When Sirius XM Holdings (NASDAQ:SIRI) finally rolls out its much-anticipated SXM 17 technology, the company should be able to deliver new features to listeners, such as on-demand programming.
It should also give the company its clearest picture yet of what subscribers are tuning into and what their listening habits are. That's something that should benefit Sirius in a variety of ways, from making programming decisions to negotiating contracts with on-air talent.
But those aren't the only benefits the two-way interactivity is expected to provide -- and some others may have a more immediate and direct impact on the company's bottom line.
Sirius thinks the direct, two-way connection will both improve its subscriber retention and boost its rate of converting free tryouts into paying subscribers.
Streamlining customer service
Customer service and billing make up about 11% of Sirius XM's overall operating expenses. And it's an area that's been growing faster than others, up more than 56% between 2010 and 2015. That outpaced the company's overall expenses, which grew by 44% over that period.
Sirius expects this new technology to help improve aspects of customer service.
Speaking to analysts in June, Sirius CFO David Frear gave an example of a subscriber whose credit card expires. When that happens now, customer service has to start the process of trying to contact the subscriber. It may do that via email, snail mail, phone, or all three, depending on what kind of success the reps have in making contact.
Frear contrasted that process to how it will happen with SXM 17, when the customer turns on the radio and is greeted by a message letting him or her know to provide an updated card for billing.
The company knows it's reaching the customer, and it knows it's letting that person know about the problem at the right time, when the customer is tuning in to the service that the credit card pays for.
"And it is a contextually sort of relevant and resonating way of communicating with a customer," Frear said, adding, "they are sitting and they are listening to their radio and something pops on the screen."
A lot remains unclear about SXM 17
Exactly when we'll start to see the SXM 17 service rolling out in cars is unclear, but it probably won't be for at least another year. The company says some automakers are expected to begin testing the technology later this year, but we probably shouldn't see the features being offered until late 2017 or 2018.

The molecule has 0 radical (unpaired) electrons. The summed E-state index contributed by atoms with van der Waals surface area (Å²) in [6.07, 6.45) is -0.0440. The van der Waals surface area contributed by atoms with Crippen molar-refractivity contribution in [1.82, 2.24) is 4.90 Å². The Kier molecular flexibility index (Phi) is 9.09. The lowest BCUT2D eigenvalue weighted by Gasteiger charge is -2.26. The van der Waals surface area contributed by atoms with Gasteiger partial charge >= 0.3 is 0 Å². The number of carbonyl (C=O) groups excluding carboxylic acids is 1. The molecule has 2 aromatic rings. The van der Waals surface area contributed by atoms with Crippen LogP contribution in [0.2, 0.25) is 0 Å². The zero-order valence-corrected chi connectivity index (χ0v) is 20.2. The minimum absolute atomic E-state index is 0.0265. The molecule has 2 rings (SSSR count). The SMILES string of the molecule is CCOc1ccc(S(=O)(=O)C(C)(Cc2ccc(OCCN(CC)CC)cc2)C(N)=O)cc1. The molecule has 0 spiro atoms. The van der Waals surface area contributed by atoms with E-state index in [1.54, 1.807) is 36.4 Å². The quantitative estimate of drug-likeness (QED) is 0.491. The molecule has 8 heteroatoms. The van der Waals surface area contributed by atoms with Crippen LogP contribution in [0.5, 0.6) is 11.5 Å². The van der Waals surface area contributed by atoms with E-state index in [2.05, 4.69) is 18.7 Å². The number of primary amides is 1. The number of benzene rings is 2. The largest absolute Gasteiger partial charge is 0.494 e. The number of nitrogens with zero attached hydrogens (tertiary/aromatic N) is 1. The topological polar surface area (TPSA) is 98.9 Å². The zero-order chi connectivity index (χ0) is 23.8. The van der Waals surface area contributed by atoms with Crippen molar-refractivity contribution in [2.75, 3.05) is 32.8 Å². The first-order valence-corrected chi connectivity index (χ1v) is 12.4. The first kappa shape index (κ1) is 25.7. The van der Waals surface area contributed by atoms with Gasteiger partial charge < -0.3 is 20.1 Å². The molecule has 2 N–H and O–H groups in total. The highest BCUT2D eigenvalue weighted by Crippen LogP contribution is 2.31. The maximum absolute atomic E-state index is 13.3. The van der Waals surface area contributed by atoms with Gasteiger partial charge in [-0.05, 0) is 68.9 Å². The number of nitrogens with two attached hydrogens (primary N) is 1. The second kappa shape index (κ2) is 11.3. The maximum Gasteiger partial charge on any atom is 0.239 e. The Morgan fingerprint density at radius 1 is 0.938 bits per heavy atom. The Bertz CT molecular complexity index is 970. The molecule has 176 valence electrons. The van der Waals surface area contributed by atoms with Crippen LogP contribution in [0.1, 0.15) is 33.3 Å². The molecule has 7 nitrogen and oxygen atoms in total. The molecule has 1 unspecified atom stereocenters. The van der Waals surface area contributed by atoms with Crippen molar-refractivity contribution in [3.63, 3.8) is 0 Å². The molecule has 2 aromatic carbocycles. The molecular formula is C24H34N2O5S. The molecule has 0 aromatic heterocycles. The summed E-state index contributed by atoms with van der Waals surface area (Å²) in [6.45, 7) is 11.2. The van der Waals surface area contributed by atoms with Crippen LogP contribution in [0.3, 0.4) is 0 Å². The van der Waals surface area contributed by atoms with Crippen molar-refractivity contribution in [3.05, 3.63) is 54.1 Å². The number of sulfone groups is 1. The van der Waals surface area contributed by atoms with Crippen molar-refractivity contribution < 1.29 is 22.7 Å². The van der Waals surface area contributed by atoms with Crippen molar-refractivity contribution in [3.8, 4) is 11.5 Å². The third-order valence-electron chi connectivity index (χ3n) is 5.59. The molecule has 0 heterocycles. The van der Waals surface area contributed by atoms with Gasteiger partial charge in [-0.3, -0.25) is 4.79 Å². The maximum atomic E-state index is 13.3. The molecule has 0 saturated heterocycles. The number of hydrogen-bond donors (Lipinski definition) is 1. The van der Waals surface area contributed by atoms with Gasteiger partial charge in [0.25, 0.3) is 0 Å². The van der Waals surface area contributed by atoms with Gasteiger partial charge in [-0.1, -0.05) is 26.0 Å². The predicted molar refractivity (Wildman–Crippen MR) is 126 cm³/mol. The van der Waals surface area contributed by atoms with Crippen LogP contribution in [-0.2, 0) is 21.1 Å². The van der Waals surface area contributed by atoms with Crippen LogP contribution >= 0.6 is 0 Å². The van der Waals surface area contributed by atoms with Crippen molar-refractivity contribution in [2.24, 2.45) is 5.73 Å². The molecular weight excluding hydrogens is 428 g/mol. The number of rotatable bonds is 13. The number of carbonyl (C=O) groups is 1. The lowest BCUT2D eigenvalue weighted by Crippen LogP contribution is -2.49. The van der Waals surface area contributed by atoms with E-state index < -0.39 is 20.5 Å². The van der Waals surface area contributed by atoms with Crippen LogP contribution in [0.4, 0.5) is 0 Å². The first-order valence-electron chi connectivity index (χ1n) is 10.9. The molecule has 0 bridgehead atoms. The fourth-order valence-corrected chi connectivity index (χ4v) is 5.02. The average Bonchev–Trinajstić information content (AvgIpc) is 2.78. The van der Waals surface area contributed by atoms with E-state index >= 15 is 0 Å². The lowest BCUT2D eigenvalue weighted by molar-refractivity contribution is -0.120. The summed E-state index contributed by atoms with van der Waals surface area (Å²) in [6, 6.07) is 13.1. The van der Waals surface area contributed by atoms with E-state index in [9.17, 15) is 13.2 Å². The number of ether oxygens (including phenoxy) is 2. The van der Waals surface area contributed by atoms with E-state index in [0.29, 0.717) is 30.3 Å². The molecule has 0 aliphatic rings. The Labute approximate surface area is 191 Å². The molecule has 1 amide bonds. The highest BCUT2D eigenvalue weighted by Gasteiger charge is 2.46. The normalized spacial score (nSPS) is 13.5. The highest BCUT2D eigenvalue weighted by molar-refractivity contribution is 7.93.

The company has been pretty reluctant to release details of just what the service will provide, generally doing more hinting than defining. That should change as the platform gets closer to launch.
As noted earlier, there should be other benefits to the two-way connectivity it will provide, not the least of which is the ability to see what people are listening to. How many people really listen to Howard Stern every day? The 20 million figure Stern has counted as listeners in the past, or the much smaller 3 million that one survey estimated his audience at? It's almost surely somewhere in between, but where? We may soon know.
Making measurable improvements
Having a crystal-clear view of what people are listening to should provide long-term benefits to the company in making decisions about programming and talent, from channel lineup decisions to live event broadcasting to negotiating contracts with on-air hosts and talent.
But it will be tough to measure the impact in the company's financials to determine what the benefits really are.
That won't be the case with the benefits that SXM 17 delivers to subscriber-retention efforts and billing services. Those should be clearly quantifiable.
Frear didn't say what level of improvement the company hopes to see in terms of retention rates, conversion rates, or cost savings. And although the company could start to see immediate results for some customers, the larger improvements undoubtedly would be gradual, since the technology would not immediately be available in all subscribers' radios.
But over the long term, the connectivity should improve Sirius XM's efficiency, allowing it to keep more customers paying their monthly bills, keep more customers happy, and convert more free listeners to paying subscribers.
John-Erik Koslosky has no position in any stocks mentioned. The Motley Fool has no position in any of the stocks mentioned. Try any of our Foolish newsletter services free for 30 days. We Fools may not all hold the same opinions, but we all believe that considering a diverse range of insights makes us better investors. The Motley Fool has a disclosure policy.